The plot had a good concept, however the cringey, repetitive writing style did not help. There was a lot of winking and swearing and talking about how hot Seung is. My eyes glazed over a lot while reading. Needless to say, Where I Live had potential but fell flat. To be fair, though, it is a debut novel.

 

Invisible Ghosts by Robyn Schneider

4.25 stars

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Invisible Ghosts follows Rose Asher, a high school junior haunted by the ghost of her older brother, Logan, who died four years ago when he was fifteen. Shy and introverted, she spends her afternoons watching Netflix with her brother. Then, her childhood friend Jamie comes back to town, and slips back in with their former group of silly theater nerds like he never left. When he crosses paths with Rose, and she learns he has a secret of his own, Rose is drawn back into the life she was missing out on after Logan’s death. But what if by choosing a life out of the shadows means losing her brother all over again?

I really, really enjoyed Invisible Ghosts. I was a lot like Rose when I was in high school and, in a lot of ways, I still am. I liked Jamie, their group of friends, and the romance was sweet, too. As for Logan, I saw him more as a metaphor than a ghost. When she would go out with her friends or get more involved in school and her extracurricular activities, he would throw a temper tantrum. I thought he more represented Rose’s insecurities and social anxiety. Though the book dragged in some parts, I was glad to see Rose come into her own and figure the problem out by herself.

 

What have you read recently?

Why I Love Reading (Top 5 Tuesday)

I’m doing something different with this week’s Top 5 Tuesday. I managed to come up with five reasons, but saying words simply like “escapism” and “imagination” didn’t feel right, even if they are true. So, I’m just going with it.

Why do I love reading? Honestly, I never gave much thought to it.

Reading is something that has been a part of my life for as long as I can remember. My dad read to me before bed every night when I was little. Then, I started reading on my own.

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I do remember there were certain periods of my life I was not reading much. I was into computer games and I liked being outside on my swing set. As I entered middle school, books became my constant companions, mainly because I didn’t have a lot of friends.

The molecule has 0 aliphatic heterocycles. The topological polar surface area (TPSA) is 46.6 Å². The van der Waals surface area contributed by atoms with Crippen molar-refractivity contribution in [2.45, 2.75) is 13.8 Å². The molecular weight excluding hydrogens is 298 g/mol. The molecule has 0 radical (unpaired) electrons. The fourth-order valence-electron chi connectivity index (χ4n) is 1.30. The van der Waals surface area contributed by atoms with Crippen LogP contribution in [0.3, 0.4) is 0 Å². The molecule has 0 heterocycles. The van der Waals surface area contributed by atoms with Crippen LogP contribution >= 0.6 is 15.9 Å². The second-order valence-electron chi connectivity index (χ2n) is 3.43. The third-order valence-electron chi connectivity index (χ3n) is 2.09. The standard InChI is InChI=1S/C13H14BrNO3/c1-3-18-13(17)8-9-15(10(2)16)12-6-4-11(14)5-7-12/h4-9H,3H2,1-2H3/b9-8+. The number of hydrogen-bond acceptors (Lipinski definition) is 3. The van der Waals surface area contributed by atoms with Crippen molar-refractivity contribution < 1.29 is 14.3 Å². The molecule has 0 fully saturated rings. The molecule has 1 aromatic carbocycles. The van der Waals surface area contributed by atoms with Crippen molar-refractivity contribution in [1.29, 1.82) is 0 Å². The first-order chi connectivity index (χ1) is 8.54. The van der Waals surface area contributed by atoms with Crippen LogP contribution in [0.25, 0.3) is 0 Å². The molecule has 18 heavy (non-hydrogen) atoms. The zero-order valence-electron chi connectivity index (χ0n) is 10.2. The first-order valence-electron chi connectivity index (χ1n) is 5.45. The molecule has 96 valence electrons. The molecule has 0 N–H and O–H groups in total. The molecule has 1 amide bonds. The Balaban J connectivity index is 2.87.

While I was picked on, especially for liking books so much, for the most part people were nice to me or they ignored me. I kept to myself. I didn’t try so hard to get in with the “It” crowd. Still, I wasn’t exactly getting invited to birthday parties or to hang out after school.

In a way, I’m sure I had it easier than a lot of other kids in high school. I didn’t dread going to school out of fear of getting harassed daily. I tried extracurriculars, mainly so it would look good on college applications and to get my mother off my case about not having a social life. But everything I joined—book club, SADD, Youth Court—all got taken away so the budget could favor the football team.

 

I guess I liked people, at least sometimes, but I preferred books. It wasn’t until college that I made real friends who appreciated my love for reading. During that time, reading felt more like fun, mainly since I wasn’t sticking to just one genre of novels anymore.

Books got me through a difficult time in my life. The last two and a half years were rough. Throughout my four years of undergraduate, there was the underlying tension in my family as my mother’s health deteriorated. My friends helped me through those moments where the fear of losing my mom was real and I could distract myself with homework. But after I graduated, the security blanket college provided was gone.

Even though the people that cared were a text or phone call away, my mom’s condition was constantly in my face. For several months after graduation, I was unemployed. Then, the summer I left college, I had my own health scare. Between finding a job, worrying about my mother and managing her various doctor visits and other medical needs, and trying to take care of myself, books got me through it.

Reading books also came through for me when my mom went on hospice towards the end of 2017. For few times each day, I didn’t have to think about what was going on.

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OK—enough sadness.

On a better note, I love reading because it helped me find my passion: writing. When I was eight years old, I read Tales of a Fourth Grade Nothing by Judy Blume and immediately after finishing it, wrote my own “novel.” After that, I couldn’t stop.

My parents said I was spinning stories before I could actually write. Reading books simply encouraged my natural storytelling ability. The ones I read at different stages of my life influenced my writing as well. When I was obsessed with the Sweet Valley books, I wrote about twins, or some “perfect” girl with mediocre problems. When I was obsessed with Meg Cabot books, I wrote about overly dramatic teenaged girls in chick-lit novels.

But none of those kinds of stories “clicked” with me in terms of writing. That didn’t happen until I was fifteen and I read The Darkest Powers trilogy by Kelley Armstrong. I could write about overly dramatic princesses, but only if said princess was a witch or had fallen in love with a vampire.

 

A love of reading led me to be an English major in college. I wrote a play that was performed on stage by my college’s theater my senior year. I started this blog because I love to read books.

In short: I love reading. I love books.

I just do.